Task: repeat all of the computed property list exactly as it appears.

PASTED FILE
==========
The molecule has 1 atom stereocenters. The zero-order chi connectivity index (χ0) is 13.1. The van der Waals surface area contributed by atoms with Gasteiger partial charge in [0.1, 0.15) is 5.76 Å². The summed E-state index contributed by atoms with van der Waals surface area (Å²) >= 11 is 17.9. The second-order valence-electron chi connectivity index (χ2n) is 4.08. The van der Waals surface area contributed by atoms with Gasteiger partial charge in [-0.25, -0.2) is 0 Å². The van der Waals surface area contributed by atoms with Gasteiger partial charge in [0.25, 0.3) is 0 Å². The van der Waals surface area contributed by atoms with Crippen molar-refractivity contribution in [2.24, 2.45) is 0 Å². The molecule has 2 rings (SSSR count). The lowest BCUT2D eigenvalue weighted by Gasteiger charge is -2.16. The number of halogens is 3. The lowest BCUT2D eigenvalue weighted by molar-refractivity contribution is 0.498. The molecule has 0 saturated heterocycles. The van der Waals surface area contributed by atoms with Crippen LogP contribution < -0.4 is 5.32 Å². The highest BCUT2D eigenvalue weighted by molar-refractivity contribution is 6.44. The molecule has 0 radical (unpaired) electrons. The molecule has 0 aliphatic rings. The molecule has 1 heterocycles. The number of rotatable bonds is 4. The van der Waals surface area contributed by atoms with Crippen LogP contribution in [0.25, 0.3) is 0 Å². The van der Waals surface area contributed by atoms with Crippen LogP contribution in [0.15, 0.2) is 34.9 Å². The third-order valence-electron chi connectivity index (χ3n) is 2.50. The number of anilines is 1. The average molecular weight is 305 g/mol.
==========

The molecule has 1 atom stereocenters. The zero-order chi connectivity index (χ0) is 13.1. The van der Waals surface area contributed by atoms with Gasteiger partial charge in [0.1, 0.15) is 5.76 Å². The summed E-state index contributed by atoms with van der Waals surface area (Å²) >= 11 is 17.9. The second-order valence-electron chi connectivity index (χ2n) is 4.08. The van der Waals surface area contributed by atoms with Gasteiger partial charge in [-0.25, -0.2) is 0 Å². The van der Waals surface area contributed by atoms with Gasteiger partial charge in [0.25, 0.3) is 0 Å². The van der Waals surface area contributed by atoms with Crippen molar-refractivity contribution in [2.24, 2.45) is 0 Å². The molecule has 2 rings (SSSR count). The lowest BCUT2D eigenvalue weighted by Gasteiger charge is -2.16. The number of halogens is 3. The lowest BCUT2D eigenvalue weighted by molar-refractivity contribution is 0.498. The molecule has 0 saturated heterocycles. The van der Waals surface area contributed by atoms with Crippen LogP contribution < -0.4 is 5.32 Å². The highest BCUT2D eigenvalue weighted by molar-refractivity contribution is 6.44. The molecule has 0 radical (unpaired) electrons. The molecule has 0 aliphatic rings. The molecule has 1 heterocycles. The number of rotatable bonds is 4. The van der Waals surface area contributed by atoms with Crippen LogP contribution in [0.25, 0.3) is 0 Å². The van der Waals surface area contributed by atoms with Crippen LogP contribution in [0.15, 0.2) is 34.9 Å². The third-order valence-electron chi connectivity index (χ3n) is 2.50. The number of anilines is 1. The average molecular weight is 305 g/mol.